Review: More New Stuff!
It’s not yet the summer, but the new albums are coming pretty hot and heavy now. Let’s take a listen to a few new sets that have come out recently.
Peter Frampton might have been a bit of a fluke as a platinum-selling superstar in the 1970s, but he’s always been a pretty decent singer/songwriter and an outstanding guitarist. The veteran rocker’s newest, Thank You Mr. Churchill, is a strong album that showcases the strengths that Frampton always had, even back to his days in Humble Pie. Anywhere you want to jump in, the music rocks and the 60-year-old rocker sounds as great as he did way back in his teeny-bop-rock days. If there were any justice in the world – and if such a thing as rock radio still existed – songs like “I’m Due A You” and “Asleep At The Wheel” would rule AM and FM. This is a pretty good record – if you still like basic rock and roll, this one’s for you.
MP3: “I’m Due A You” by Peter Frampton
I suppose it’s appropriate that the platinum darling Dixie Chicks are going on tour this summer with the Eagles. They don’t have a new album but Court Yard Hounds, featuring sisters Martie Maguire and Emily Robison under the name Court Yard Hounds, ought to give the trio a bit of new material to road-test. Robison takes lead vocal duties on this effort, and for the most part she sounds like a sleepy Sheryl Crow. Come to think of it, the songs kinda sound like that too. Oh, this is pleasant enough but nothing really sticks in the ear like those one or two little time bombs that the Chicks plant on each of their records. Highlights are probably “The Coast,” with a breezy Fleetwood Mac-like lope; “It Didn’t Make A Sound,” with some nice pickin’; and “See You In The Spring,” a welcome duet with Jakob Dylan.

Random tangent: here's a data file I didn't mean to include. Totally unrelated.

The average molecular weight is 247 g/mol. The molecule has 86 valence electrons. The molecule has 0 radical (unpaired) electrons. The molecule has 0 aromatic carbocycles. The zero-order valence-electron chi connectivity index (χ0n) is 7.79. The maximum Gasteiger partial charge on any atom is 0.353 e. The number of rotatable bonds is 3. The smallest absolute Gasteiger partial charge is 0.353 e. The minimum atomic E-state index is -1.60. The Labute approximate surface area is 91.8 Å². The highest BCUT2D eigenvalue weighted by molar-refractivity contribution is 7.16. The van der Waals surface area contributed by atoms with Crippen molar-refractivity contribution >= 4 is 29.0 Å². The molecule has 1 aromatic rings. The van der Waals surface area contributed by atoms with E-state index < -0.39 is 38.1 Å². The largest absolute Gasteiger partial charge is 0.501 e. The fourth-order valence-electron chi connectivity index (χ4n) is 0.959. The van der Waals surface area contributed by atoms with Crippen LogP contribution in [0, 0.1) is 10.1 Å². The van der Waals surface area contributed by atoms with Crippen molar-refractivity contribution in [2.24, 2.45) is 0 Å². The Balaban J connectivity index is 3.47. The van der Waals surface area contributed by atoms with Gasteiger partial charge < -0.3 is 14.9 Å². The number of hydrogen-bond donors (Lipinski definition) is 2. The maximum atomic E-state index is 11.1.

MP3: “The Coast” by Court Yard Hounds
Tears, Lies and Alibis, the eleventh studio album from Shelby Lynne, is a solid affirmation of this singer’s unique talents. Lynne is a Southern soul gal with a honky-tonk heart, and this album has a relaxed vibe that would perfectly accompany a late-night reverie. “Alibi” is a breathtaking bit of blue-eyed soul, while “Old #7” sounds like a classic country jukebox weeper. Very nice!
MP3: “Alibi” by Shelby Lynne
Graham Parker has been around since the punk days, but on Imaginary Television he’s mellow and personal. Of course, for Parker “mellow” is a highly relative term: “Broken Skin” is tougher than its jangly acoustic setting would lead you to believe. Like Peter Frampton, Parker always was a solid talent and this new album is a worthy showcase for this great artist.
MP3: “Broken Skin” by Graham Parker